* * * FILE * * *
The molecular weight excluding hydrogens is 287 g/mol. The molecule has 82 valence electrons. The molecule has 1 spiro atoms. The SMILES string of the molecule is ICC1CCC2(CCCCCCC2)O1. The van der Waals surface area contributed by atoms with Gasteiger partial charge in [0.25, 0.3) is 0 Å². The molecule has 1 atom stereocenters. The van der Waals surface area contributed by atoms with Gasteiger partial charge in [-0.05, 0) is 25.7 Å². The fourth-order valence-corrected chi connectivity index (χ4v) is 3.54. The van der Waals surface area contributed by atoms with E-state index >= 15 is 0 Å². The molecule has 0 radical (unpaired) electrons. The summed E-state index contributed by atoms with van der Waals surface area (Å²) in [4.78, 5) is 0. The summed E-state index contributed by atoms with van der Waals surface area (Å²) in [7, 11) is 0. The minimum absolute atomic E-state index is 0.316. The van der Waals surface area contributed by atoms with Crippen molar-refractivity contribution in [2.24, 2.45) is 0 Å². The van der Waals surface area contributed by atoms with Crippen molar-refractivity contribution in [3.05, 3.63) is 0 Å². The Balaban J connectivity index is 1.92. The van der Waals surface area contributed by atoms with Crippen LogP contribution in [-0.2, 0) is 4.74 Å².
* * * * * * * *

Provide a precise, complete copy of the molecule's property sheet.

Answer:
The molecular weight excluding hydrogens is 287 g/mol. The molecule has 82 valence electrons. The molecule has 1 spiro atoms. The SMILES string of the molecule is ICC1CCC2(CCCCCCC2)O1. The van der Waals surface area contributed by atoms with Gasteiger partial charge in [0.25, 0.3) is 0 Å². The molecule has 1 atom stereocenters. The van der Waals surface area contributed by atoms with Gasteiger partial charge in [-0.05, 0) is 25.7 Å². The fourth-order valence-corrected chi connectivity index (χ4v) is 3.54. The van der Waals surface area contributed by atoms with E-state index >= 15 is 0 Å². The molecule has 0 radical (unpaired) electrons. The summed E-state index contributed by atoms with van der Waals surface area (Å²) in [4.78, 5) is 0. The summed E-state index contributed by atoms with van der Waals surface area (Å²) in [7, 11) is 0. The minimum absolute atomic E-state index is 0.316. The van der Waals surface area contributed by atoms with Crippen molar-refractivity contribution in [2.24, 2.45) is 0 Å². The van der Waals surface area contributed by atoms with Crippen molar-refractivity contribution in [3.05, 3.63) is 0 Å². The Balaban J connectivity index is 1.92. The van der Waals surface area contributed by atoms with Crippen LogP contribution in [-0.2, 0) is 4.74 Å².